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Multilevel models and health economics

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  • Nigel Rice
  • Andrew Jones

Abstract

Multilevel analyses have become an accepted statistical technique in the field of education where over the past decade or so the methods have been developed to explore the relationships between pupil characteristics and the characteristics of the schools they attend. More recently, widespread use has extended to other social sciences and health research. However, to date, little use has been made of these techniques within the health economics literature. This paper presents an introductory account of multilevel models and describes some of the areas of health economics research that may benefit from their use. © 1997 John Wiley & Sons, Ltd.

Suggested Citation

  • Nigel Rice & Andrew Jones, 1997. "Multilevel models and health economics," Health Economics, John Wiley & Sons, Ltd., vol. 6(6), pages 561-575, November.
  • Handle: RePEc:wly:hlthec:v:6:y:1997:i:6:p:561-575
    DOI: 10.1002/(SICI)1099-1050(199711)6:6<561::AID-HEC288>3.0.CO;2-X
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    File URL: https://doi.org/10.1002/(SICI)1099-1050(199711)6:63.0.CO;2-X
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    References listed on IDEAS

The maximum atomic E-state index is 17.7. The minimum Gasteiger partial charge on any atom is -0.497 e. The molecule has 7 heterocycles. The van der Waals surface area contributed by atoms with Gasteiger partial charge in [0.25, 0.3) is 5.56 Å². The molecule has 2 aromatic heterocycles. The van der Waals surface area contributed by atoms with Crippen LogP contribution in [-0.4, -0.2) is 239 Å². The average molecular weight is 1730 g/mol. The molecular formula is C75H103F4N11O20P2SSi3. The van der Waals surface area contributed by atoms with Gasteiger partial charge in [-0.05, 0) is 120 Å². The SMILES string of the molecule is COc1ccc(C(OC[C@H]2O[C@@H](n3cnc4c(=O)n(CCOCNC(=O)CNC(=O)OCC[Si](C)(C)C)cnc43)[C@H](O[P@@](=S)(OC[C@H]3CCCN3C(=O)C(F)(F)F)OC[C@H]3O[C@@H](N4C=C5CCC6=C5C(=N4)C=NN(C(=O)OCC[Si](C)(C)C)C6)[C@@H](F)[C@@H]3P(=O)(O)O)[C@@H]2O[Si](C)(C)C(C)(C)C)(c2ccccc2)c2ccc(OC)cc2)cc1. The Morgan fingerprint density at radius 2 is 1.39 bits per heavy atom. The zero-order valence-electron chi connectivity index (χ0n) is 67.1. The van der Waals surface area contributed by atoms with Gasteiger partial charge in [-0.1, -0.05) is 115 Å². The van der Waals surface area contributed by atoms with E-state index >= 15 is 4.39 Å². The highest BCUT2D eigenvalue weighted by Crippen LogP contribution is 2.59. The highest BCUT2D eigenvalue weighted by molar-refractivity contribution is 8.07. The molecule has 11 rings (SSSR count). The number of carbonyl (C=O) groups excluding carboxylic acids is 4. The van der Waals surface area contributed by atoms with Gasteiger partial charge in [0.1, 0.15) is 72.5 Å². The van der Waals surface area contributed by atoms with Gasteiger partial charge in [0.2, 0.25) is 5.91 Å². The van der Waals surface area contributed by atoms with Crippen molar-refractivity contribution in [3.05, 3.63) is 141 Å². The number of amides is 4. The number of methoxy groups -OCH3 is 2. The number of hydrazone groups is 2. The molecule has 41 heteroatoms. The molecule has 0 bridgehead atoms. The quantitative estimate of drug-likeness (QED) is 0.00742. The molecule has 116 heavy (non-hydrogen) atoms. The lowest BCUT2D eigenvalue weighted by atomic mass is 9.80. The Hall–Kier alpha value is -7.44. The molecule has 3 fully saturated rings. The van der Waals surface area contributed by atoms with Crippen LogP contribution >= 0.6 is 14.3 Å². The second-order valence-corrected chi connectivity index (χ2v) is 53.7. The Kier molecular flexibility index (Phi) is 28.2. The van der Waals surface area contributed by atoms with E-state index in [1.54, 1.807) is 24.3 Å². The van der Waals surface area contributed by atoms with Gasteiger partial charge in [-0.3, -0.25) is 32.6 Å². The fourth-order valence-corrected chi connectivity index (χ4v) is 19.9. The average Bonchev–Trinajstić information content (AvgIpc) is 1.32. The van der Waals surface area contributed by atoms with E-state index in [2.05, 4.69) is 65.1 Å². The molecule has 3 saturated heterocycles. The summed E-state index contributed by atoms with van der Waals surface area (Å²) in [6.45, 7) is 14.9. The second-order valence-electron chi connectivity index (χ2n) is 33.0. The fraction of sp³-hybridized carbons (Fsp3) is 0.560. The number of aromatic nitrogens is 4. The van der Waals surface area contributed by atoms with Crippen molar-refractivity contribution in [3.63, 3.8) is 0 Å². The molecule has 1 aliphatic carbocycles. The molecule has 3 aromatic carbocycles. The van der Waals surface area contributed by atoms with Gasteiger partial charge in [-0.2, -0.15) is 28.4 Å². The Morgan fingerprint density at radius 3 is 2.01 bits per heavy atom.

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    4. Hausman, Jerry A, 1985. "The Econometrics of Nonlinear Budget Sets," Econometrica, Econometric Society, vol. 53(6), pages 1255-1282, November.
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    6. White, Halbert, 1980. "A Heteroskedasticity-Consistent Covariance Matrix Estimator and a Direct Test for Heteroskedasticity," Econometrica, Econometric Society, vol. 48(4), pages 817-838, May.
    7. Charles E. Phelps, 1992. "Diffusion of Information in Medical Care," Journal of Economic Perspectives, American Economic Association, vol. 6(3), pages 23-42, Summer.
    8. Moffitt, Robert, 1990. "The Econometrics of Kinked Budget Constraints," Journal of Economic Perspectives, American Economic Association, vol. 4(2), pages 119-139, Spring.
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    10. Charles E. Phelps, 1995. "Perspectives in health economics," Health Economics, John Wiley & Sons, Ltd., vol. 4(5), pages 335-353, September.
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